Storeowners should generally avoid displaying a variety of gravels throughout their freshwater livestock sections, since it makes the placement of fish difficult if you have to take into consideration different gravel colors and/or different background colors. Instead, pick out a natural gravel for most tanks, and a light-blue color for the background. Specialty fish can have their dedicated environments since these will rarely vary, but keep the majority of aquariums looking identical so you can move fish from one tank to another. If you want to showcase a gravel product, you can do so in a “display” tank in which the fish are not for sale.
 

Planted Aquariums
The makeup of substrates for planted aquariums differs greatly than those for tanks where plants are not the main focus. These “aquatic garden” substrates are useless in tanks without live plants, because they are designed specifically for that purpose. Many aquatic plants will grow quite well in regular gravel, others will not. Retailers should convince customers who are serious about their planted tanks to use plant substrate. The true value of using this product can only be conveyed in a display tank that showcases a variety of plants.

There are numerous gravels marketed for African Rift Lake cichlids environments, and they are truly diverse in chemical properties, grain size and grain color. Unless they are displayed in tanks, people are unlikely to purchase them. In general, I prefer gravels of an intermediate grain size—not too small, not too large. Darker gravels in rift lake tanks tend to affect the color of the fish­—the fish expand their chromatophores and darken up more than I think they should. Still, it comes down to a matter of personal preference. And, dark gravels are great for many substrate spawning Tanganyika species, which like to be hidden.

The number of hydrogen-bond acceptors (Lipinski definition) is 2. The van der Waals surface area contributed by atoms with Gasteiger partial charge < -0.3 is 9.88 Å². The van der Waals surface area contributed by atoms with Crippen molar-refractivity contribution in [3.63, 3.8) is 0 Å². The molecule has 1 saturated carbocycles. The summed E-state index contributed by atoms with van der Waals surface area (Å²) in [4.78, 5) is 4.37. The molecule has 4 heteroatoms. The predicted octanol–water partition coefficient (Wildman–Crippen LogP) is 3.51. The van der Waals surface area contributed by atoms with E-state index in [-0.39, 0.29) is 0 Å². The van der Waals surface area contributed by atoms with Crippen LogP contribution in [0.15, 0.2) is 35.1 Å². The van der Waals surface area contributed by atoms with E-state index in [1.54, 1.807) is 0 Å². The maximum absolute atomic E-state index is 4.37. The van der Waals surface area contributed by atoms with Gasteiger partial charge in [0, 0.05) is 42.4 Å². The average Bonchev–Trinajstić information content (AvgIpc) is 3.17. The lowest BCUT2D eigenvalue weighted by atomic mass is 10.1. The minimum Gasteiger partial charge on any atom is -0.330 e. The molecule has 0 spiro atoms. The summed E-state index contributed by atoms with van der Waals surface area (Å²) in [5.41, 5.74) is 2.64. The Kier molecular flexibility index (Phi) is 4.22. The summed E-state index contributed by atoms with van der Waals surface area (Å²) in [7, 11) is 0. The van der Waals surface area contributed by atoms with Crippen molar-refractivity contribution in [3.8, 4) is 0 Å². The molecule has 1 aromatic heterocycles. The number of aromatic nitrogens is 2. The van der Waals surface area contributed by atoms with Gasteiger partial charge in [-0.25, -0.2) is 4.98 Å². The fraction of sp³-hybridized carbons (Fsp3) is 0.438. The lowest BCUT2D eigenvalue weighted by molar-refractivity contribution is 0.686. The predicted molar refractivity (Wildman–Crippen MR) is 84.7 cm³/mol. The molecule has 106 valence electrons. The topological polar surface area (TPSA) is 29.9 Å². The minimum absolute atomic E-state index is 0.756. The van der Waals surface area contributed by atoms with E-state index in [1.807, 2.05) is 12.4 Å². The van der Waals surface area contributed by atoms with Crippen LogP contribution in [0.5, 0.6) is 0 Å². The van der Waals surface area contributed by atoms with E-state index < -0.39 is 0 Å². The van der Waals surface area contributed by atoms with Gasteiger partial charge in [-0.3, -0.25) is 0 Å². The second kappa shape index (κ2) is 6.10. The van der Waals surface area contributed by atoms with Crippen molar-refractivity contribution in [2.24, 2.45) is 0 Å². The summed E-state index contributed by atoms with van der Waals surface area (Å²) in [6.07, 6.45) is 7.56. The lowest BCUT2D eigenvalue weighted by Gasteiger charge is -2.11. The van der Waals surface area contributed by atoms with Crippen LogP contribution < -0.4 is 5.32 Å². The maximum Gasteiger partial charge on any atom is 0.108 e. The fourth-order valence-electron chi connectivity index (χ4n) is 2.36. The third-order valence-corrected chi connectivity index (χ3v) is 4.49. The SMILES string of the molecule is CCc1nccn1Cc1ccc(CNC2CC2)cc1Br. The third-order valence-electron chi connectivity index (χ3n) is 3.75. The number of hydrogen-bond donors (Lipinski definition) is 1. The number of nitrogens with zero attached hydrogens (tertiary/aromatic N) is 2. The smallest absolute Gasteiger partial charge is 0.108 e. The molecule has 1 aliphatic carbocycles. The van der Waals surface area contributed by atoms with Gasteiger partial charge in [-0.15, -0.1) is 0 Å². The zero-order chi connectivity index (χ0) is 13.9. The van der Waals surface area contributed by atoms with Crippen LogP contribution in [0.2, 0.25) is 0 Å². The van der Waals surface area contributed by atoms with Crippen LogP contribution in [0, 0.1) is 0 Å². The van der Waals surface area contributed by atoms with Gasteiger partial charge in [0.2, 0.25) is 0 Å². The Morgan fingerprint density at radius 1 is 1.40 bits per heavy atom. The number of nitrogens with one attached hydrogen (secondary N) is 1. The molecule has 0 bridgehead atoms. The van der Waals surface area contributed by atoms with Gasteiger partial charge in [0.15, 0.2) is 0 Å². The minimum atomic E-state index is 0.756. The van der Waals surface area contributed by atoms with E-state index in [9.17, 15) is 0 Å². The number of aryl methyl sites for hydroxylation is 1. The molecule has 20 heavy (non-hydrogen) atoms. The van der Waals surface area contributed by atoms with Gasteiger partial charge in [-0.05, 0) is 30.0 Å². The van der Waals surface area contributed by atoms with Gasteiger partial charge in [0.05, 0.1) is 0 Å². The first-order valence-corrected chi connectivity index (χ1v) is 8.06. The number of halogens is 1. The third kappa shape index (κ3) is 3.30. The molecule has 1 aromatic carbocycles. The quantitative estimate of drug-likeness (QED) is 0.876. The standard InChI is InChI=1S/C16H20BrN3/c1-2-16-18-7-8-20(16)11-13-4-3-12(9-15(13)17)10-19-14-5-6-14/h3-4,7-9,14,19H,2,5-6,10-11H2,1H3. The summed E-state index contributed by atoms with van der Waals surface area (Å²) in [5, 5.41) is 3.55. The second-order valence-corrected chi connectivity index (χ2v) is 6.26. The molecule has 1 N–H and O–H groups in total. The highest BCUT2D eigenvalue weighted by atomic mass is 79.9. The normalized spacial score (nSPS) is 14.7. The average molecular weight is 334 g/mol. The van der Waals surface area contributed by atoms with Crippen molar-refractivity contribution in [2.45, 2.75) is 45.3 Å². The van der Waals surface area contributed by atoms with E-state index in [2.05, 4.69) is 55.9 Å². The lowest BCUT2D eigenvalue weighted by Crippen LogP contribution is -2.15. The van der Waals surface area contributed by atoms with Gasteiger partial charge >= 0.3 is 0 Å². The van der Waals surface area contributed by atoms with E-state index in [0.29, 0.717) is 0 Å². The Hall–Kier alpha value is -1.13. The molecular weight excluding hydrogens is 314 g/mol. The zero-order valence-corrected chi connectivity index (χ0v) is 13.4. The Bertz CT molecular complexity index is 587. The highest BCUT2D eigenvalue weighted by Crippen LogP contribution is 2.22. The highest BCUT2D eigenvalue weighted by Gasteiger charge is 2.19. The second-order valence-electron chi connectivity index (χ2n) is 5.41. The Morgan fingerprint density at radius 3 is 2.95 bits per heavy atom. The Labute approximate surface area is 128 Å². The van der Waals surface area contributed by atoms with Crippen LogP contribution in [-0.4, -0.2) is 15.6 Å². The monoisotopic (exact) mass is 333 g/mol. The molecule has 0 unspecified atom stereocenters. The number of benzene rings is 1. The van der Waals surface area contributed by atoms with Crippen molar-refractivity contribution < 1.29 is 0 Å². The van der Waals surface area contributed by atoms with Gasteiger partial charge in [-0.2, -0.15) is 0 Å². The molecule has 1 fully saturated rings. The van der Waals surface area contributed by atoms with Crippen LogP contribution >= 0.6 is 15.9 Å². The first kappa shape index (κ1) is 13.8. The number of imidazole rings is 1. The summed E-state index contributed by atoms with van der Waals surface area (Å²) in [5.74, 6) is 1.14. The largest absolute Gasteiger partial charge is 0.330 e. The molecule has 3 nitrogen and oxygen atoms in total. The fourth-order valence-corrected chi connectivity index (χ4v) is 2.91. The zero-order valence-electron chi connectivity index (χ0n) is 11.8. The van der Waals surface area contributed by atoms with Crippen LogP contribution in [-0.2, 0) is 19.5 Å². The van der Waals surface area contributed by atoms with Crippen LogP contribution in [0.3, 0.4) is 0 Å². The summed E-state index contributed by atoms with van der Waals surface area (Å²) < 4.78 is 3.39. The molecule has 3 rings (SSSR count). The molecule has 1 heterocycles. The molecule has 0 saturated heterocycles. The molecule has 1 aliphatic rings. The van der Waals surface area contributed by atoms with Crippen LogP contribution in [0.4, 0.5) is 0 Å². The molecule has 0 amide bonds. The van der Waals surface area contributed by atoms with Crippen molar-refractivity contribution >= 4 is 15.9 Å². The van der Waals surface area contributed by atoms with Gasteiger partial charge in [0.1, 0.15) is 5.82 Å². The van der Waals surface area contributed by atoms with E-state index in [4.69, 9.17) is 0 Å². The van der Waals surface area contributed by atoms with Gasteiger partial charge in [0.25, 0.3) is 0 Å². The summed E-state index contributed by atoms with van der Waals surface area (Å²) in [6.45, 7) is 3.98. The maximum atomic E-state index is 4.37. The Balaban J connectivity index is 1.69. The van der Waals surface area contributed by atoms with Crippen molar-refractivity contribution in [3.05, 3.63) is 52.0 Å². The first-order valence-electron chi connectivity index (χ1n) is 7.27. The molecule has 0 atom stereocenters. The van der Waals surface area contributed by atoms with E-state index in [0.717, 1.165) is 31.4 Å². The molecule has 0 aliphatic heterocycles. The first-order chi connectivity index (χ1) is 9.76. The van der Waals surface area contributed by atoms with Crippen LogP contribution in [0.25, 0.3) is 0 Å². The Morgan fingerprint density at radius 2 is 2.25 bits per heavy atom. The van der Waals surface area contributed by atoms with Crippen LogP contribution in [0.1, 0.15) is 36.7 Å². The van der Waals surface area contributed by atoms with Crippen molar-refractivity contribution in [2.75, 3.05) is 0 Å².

Marine Substrates
Marine substrates come in both “live” and “regular” forms. Live gravels are meant to contain a large number of trace elements found in natural seawater, as well as live bacteria, which help seed tanks for driving the nitrogen cycle. This means these bags of gravel have liquid in them and have a definite shelf life. You must be careful not to tear the bags when handling these products. You must also cycle the bags carefully, so it does not go out of date. The main drawback with live sand is that it clouds the aquarium, sometimes for several days. If you are setting up a tank, you must have all rock in place before adding water. Live bacteria from a bottle can accomplish the same thing without clouding a tank as much.

The gravel debate rages over the use of sand/gravel in reef tanks and some people still choose to go sans gravel. Fish, however, prefer a substrate, and there is nowhere in the world where coral does not live over a substrate. It may not live directly on the gravel, but the gravel is there. Substrate is also important to the aesthetics of a tank. Otherwise, it looks like a factory with equipment, bells, whistles, bright lights, and no soul.


Edward C. Taylor has been in the pet industry for over 30 years as a retailer, live fish importer and wholesaler, and fish-hatchery manager.